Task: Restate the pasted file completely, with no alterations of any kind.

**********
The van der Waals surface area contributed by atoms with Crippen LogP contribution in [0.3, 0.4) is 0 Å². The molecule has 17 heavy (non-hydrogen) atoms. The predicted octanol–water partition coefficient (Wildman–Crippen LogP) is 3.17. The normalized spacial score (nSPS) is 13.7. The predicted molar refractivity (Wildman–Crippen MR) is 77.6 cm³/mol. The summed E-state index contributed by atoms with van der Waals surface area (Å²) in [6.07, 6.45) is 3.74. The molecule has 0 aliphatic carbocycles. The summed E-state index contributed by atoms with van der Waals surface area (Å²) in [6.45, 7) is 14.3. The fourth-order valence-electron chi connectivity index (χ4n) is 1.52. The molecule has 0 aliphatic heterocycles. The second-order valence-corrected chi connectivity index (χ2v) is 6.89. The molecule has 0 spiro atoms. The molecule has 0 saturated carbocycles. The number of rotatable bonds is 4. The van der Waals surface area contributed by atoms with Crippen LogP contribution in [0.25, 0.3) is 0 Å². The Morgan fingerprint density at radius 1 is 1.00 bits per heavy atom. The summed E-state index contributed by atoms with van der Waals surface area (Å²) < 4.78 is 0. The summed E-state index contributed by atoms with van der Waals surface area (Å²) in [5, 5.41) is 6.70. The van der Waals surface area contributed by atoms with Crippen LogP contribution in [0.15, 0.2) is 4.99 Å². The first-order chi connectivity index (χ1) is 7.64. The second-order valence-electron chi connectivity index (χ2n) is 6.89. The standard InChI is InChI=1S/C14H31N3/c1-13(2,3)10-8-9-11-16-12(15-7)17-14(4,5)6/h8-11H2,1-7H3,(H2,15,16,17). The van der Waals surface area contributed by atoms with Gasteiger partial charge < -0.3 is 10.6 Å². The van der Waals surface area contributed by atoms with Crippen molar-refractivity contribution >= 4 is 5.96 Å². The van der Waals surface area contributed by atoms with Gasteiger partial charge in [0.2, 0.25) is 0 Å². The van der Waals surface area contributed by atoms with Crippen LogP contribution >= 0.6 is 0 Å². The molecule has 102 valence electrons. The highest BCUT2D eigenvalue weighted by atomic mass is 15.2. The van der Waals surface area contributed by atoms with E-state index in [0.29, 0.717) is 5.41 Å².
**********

The van der Waals surface area contributed by atoms with Crippen LogP contribution in [0.3, 0.4) is 0 Å². The molecule has 17 heavy (non-hydrogen) atoms. The predicted octanol–water partition coefficient (Wildman–Crippen LogP) is 3.17. The normalized spacial score (nSPS) is 13.7. The predicted molar refractivity (Wildman–Crippen MR) is 77.6 cm³/mol. The summed E-state index contributed by atoms with van der Waals surface area (Å²) in [6.07, 6.45) is 3.74. The molecule has 0 aliphatic carbocycles. The summed E-state index contributed by atoms with van der Waals surface area (Å²) in [6.45, 7) is 14.3. The fourth-order valence-electron chi connectivity index (χ4n) is 1.52. The molecule has 0 aliphatic heterocycles. The second-order valence-corrected chi connectivity index (χ2v) is 6.89. The molecule has 0 spiro atoms. The molecule has 0 saturated carbocycles. The number of rotatable bonds is 4. The van der Waals surface area contributed by atoms with Crippen LogP contribution in [0.25, 0.3) is 0 Å². The Morgan fingerprint density at radius 1 is 1.00 bits per heavy atom. The summed E-state index contributed by atoms with van der Waals surface area (Å²) < 4.78 is 0. The summed E-state index contributed by atoms with van der Waals surface area (Å²) in [5, 5.41) is 6.70. The van der Waals surface area contributed by atoms with Crippen LogP contribution in [0.15, 0.2) is 4.99 Å². The first-order chi connectivity index (χ1) is 7.64. The second-order valence-electron chi connectivity index (χ2n) is 6.89. The standard InChI is InChI=1S/C14H31N3/c1-13(2,3)10-8-9-11-16-12(15-7)17-14(4,5)6/h8-11H2,1-7H3,(H2,15,16,17). The van der Waals surface area contributed by atoms with Gasteiger partial charge < -0.3 is 10.6 Å². The van der Waals surface area contributed by atoms with Crippen molar-refractivity contribution >= 4 is 5.96 Å². The van der Waals surface area contributed by atoms with Gasteiger partial charge in [0.2, 0.25) is 0 Å². The van der Waals surface area contributed by atoms with Crippen LogP contribution >= 0.6 is 0 Å². The molecule has 102 valence electrons. The highest BCUT2D eigenvalue weighted by atomic mass is 15.2. The van der Waals surface area contributed by atoms with E-state index in [0.29, 0.717) is 5.41 Å².